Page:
Posts Tagged ‘cream’

Milia and newborn skin

Friday, August 14th, 2009

In the early days and weeks you may notice tiny whiteheads on your baby’s face, particularly on the nose and cheeks. It’s called milia and approximately 40% of newborns get it. These spots are caused when dead skin cells and secretions get trapped in pores. Fortunately, it’s not 2 days oldpainful or contagious  and it will disappear within a few days to months without any treatment. Although tempting, don’t pop these little pimples.  It won’t  make them go away faster and it could irritate your baby’s delicate skin. Definitely no scrubbing, creams or ointments either.

It was one of the first things I noticed about my daughter after she was born. I feel badly saying that, but  I remember thinking, “oh, my poor babies skin!” Actually, I may have even said that out loud. I’ll have to ask my husband. I just wasn’t expecting her to look that way. Her precious little face was covered. If you look closely at her picture you can see it.

Have a great weekend and see you next Friday!

Clarcon skin products recalled

Tuesday, June 9th, 2009

lotionClarcon Biological Chemistry Laboratory is recalling some skin sanitizers and skin protectants because disease-causing bacteria has been found in the products.

Some of the bacteria can cause infections of the skin and underlying tissues. These infections may need medical or surgical attention and could result in permanent damage.

Because the products are promoted to treat open wounds and damaged skin, the risk of infection may be high. 

The Food and Drug Administration (FDA) is telling consumers not to use Clarcon products and to throw away Clarcon products that they own. 

For a complete list of the recalled products, see the FDA news release.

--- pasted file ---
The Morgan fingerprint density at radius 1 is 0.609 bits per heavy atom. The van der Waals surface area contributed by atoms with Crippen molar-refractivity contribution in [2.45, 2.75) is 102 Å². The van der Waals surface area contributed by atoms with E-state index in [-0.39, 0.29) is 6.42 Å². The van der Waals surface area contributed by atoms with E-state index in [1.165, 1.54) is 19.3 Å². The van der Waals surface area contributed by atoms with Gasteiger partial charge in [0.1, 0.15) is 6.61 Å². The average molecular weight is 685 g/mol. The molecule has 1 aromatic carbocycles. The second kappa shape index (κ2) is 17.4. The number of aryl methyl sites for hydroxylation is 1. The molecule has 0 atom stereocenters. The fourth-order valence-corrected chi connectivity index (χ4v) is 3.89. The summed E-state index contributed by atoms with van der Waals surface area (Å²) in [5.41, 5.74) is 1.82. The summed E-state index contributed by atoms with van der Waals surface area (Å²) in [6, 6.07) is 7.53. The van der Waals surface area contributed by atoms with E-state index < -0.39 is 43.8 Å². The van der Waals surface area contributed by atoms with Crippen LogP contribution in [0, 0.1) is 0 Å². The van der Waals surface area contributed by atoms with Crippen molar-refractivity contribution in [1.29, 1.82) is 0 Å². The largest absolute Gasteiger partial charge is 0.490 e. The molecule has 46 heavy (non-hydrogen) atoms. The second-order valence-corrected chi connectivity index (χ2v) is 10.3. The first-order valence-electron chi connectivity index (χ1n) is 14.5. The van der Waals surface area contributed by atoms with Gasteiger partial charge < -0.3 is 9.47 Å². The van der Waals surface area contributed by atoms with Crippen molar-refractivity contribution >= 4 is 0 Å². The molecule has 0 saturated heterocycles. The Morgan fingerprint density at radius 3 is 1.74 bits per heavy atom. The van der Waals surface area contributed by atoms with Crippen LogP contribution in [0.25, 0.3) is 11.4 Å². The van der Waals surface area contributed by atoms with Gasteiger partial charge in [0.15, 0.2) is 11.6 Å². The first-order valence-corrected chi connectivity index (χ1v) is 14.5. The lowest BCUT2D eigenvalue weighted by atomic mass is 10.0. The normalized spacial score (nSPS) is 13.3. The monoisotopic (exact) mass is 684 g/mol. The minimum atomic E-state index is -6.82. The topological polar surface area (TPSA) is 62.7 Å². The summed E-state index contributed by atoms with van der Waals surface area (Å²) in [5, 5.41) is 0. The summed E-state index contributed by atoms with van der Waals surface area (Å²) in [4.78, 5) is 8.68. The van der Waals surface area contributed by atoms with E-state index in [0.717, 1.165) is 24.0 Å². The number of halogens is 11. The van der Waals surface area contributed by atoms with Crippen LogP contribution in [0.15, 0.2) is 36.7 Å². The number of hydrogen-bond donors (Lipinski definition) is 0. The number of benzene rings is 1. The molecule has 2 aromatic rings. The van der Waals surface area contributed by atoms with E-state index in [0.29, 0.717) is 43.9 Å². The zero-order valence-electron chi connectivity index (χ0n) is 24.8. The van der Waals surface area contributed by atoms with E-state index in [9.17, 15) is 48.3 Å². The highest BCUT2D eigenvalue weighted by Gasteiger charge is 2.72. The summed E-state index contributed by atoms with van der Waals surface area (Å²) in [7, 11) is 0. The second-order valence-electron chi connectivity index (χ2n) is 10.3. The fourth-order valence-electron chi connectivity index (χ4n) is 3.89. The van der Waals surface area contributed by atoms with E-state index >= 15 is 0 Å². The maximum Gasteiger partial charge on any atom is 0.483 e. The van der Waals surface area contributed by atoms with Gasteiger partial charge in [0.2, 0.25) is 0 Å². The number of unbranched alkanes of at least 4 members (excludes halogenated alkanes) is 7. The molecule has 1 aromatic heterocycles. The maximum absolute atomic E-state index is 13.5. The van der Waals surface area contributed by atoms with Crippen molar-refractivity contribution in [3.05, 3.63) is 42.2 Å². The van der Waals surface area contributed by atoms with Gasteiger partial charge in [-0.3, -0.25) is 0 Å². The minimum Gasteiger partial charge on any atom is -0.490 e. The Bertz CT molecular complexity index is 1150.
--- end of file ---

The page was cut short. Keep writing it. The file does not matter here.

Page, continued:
Skin-numbing products: Words of caution

Thursday, January 22nd, 2009

cream-thumbOuch! Nobody likes pain, soreness or itching. We want relief, and we want it fast.

Many of us have tried skin-numbing products. We may use them in advance to prevent discomfort. For instance, some women have spread them on the skin before laser hair removal. When used properly, these items work and are safe.

A lot of these products, also called topical anesthetics, are available at the local drug store. For some, you need a prescription. Many of them come in the form of creams, ointments or gels.

These products contain anesthetics such as lidocaine, tetracaine, benzocaine, and prilocaine. When applied to the skin, these anesthetics can be absorbed into the blood stream and cause health risks.

Because two women died after using skin-numbing products before laser hair removal, the Food and Drug Administration (FDA) has issued a warning. Here are the FDA’s recommendations:

* Don’t apply these products over large areas of skin.

* Use the lowest strength and the smallest amount possible.

* Don’t apply skin-numbing products to broken or irritated skin.

* Don’t wrap or cover the treated skin with plastic wrap, bandages or other materials.

* Don’t put a heating pad on the skin that you’ve treated.

Of course, if you’re pregnant, you shouldn’t use any medication (over-the-counter or prescription) without first talking to your health care provider. And if anyone is using a prescription product, read the instructions carefully.

To learn more from the FDA, click here. Note: This warning from the FDA does not apply to products that contain camphor, menthol or arnica.